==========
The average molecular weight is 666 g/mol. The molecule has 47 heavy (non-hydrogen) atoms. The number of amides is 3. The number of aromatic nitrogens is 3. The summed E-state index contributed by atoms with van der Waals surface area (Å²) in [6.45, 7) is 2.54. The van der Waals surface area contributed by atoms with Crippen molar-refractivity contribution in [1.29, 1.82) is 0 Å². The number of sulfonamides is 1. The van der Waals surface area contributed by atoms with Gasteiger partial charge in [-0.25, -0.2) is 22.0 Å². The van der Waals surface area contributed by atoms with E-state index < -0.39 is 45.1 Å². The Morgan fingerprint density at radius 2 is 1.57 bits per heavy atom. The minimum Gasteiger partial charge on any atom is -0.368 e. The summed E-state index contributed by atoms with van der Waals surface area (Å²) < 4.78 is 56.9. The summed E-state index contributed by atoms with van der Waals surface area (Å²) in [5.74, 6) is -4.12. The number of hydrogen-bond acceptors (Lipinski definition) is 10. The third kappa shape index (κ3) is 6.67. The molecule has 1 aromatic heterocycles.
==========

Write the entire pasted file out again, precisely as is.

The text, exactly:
The average molecular weight is 666 g/mol. The molecule has 47 heavy (non-hydrogen) atoms. The number of amides is 3. The number of aromatic nitrogens is 3. The summed E-state index contributed by atoms with van der Waals surface area (Å²) in [6.45, 7) is 2.54. The van der Waals surface area contributed by atoms with Crippen molar-refractivity contribution in [1.29, 1.82) is 0 Å². The number of sulfonamides is 1. The van der Waals surface area contributed by atoms with Gasteiger partial charge in [-0.25, -0.2) is 22.0 Å². The van der Waals surface area contributed by atoms with E-state index < -0.39 is 45.1 Å². The Morgan fingerprint density at radius 2 is 1.57 bits per heavy atom. The minimum Gasteiger partial charge on any atom is -0.368 e. The summed E-state index contributed by atoms with van der Waals surface area (Å²) < 4.78 is 56.9. The summed E-state index contributed by atoms with van der Waals surface area (Å²) in [5.74, 6) is -4.12. The number of hydrogen-bond acceptors (Lipinski definition) is 10. The third kappa shape index (κ3) is 6.67. The molecule has 1 aromatic heterocycles.